Group mental model transfer

Liwana Sue Bringelson, Purdue University


This research begins to establish a bridge between the area of individual mental models to social units such as work groups. Group mental model transfer is the process which occurs, when people modify their understandings of a system based on interactions with others. Information is shared about each member's understanding of the system, and these dynamic models are changed by the exposure to others' understandings. A two-phase research approach was taken to gain insight on how group members' mental models affect their interaction and the group process and outcome. Phase I consisted of two experiments with dyadic groups working on materials from a specific domain. Experiment one presented analogies as a manner of understanding simple electrical systems; experiment two consisted of procedural and declarative knowledge about spatial relationships within an abstract domain. Subjects were presented with information designed to develop their mental model of the experimental domain, then asked to cooperate in group problem solving. Experimentation in Phase II investigated the effects of two independent variables. Groups of five subjects, whose task was to develop a human-computer interface, were observed either in a traditional group or using an electronic brainstorming tool, via a set of networked workstations. Additionally, the number of mental models presented to the group, either one (as presented by the subjects) or two (with the subjects' model plus one introduced by the experimenter) were manipulated. This 2 x 2 experimental design investigated the effects and interactions of multiple mental models and the way in which a group interacts. Results indicate that identifying and sharing different mental models within a group is a key activity, to allow multiple viewpoints to have adequate representation and contribution to the group solution. Both research phases showed results that indicate multiple mental models do have an effect on how and what happens in a group, as well as starting to suggest manners in which sharing mental models may be made more efficient. Knowledge about how people share their understandings of systems when they work in groups will continue to push the areas of mental model research, as well as the areas of group interaction, teamwork training and groupware.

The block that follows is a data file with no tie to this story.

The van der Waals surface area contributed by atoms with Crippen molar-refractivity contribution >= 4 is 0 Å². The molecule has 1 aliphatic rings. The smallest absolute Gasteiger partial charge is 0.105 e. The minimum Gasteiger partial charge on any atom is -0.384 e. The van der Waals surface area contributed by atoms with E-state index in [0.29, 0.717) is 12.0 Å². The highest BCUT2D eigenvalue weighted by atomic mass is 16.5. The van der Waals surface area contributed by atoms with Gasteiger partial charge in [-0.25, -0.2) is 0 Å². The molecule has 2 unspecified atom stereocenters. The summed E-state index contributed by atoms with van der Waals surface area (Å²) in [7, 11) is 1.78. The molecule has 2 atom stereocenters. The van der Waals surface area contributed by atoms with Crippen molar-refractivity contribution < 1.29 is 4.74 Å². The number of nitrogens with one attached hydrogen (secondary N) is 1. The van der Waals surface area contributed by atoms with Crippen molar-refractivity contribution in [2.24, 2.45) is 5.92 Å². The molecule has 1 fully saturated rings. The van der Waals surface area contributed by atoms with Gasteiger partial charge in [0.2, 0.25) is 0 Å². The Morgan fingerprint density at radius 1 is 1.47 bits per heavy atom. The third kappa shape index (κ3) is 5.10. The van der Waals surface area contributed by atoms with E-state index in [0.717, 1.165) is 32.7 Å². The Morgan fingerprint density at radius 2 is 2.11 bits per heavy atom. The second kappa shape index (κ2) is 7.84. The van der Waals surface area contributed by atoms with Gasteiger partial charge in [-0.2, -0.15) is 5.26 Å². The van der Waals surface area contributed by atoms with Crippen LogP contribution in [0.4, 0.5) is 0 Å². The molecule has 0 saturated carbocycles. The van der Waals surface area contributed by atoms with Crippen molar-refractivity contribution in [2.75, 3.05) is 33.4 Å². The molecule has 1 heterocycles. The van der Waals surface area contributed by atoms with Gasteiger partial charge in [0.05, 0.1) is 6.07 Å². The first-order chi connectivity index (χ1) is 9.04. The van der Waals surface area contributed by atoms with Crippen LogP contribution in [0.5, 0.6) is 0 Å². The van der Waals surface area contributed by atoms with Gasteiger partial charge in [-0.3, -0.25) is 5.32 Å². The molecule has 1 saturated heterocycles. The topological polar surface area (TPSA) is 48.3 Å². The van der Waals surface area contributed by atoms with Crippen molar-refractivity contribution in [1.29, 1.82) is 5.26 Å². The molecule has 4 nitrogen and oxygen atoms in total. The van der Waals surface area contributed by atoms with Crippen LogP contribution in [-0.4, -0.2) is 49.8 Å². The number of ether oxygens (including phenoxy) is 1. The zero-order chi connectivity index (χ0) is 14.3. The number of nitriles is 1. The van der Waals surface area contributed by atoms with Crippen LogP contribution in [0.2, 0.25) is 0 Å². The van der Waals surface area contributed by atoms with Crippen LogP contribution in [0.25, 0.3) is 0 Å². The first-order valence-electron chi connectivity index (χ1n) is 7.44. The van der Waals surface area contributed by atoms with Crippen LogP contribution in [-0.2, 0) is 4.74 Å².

Eberts, Purdue University.

Subject Area

Industrial engineering|Social psychology|Business community

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